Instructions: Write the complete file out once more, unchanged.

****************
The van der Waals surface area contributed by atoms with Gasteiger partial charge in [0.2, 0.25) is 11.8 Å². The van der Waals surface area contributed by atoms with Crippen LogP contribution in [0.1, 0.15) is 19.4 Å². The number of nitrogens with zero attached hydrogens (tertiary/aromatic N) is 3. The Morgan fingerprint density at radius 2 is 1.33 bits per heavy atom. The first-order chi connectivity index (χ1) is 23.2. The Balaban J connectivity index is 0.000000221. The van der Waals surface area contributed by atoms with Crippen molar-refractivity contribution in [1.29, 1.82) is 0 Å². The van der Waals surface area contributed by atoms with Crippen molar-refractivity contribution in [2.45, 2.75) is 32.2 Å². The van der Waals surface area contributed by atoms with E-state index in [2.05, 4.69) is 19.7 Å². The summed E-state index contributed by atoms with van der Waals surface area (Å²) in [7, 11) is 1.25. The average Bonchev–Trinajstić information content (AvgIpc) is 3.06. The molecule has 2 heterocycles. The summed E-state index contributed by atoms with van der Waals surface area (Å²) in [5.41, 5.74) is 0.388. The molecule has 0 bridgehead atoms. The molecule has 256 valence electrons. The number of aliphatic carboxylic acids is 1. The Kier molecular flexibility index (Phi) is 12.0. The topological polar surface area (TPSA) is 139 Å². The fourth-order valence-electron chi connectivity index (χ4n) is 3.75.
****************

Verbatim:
The van der Waals surface area contributed by atoms with Gasteiger partial charge in [0.2, 0.25) is 11.8 Å². The van der Waals surface area contributed by atoms with Crippen LogP contribution in [0.1, 0.15) is 19.4 Å². The number of nitrogens with zero attached hydrogens (tertiary/aromatic N) is 3. The Morgan fingerprint density at radius 2 is 1.33 bits per heavy atom. The first-order chi connectivity index (χ1) is 23.2. The Balaban J connectivity index is 0.000000221. The van der Waals surface area contributed by atoms with Crippen molar-refractivity contribution in [1.29, 1.82) is 0 Å². The van der Waals surface area contributed by atoms with Crippen molar-refractivity contribution in [2.45, 2.75) is 32.2 Å². The van der Waals surface area contributed by atoms with E-state index in [2.05, 4.69) is 19.7 Å². The summed E-state index contributed by atoms with van der Waals surface area (Å²) in [7, 11) is 1.25. The average Bonchev–Trinajstić information content (AvgIpc) is 3.06. The molecule has 2 heterocycles. The summed E-state index contributed by atoms with van der Waals surface area (Å²) in [5.41, 5.74) is 0.388. The molecule has 0 bridgehead atoms. The molecule has 256 valence electrons. The number of aliphatic carboxylic acids is 1. The Kier molecular flexibility index (Phi) is 12.0. The topological polar surface area (TPSA) is 139 Å². The fourth-order valence-electron chi connectivity index (χ4n) is 3.75.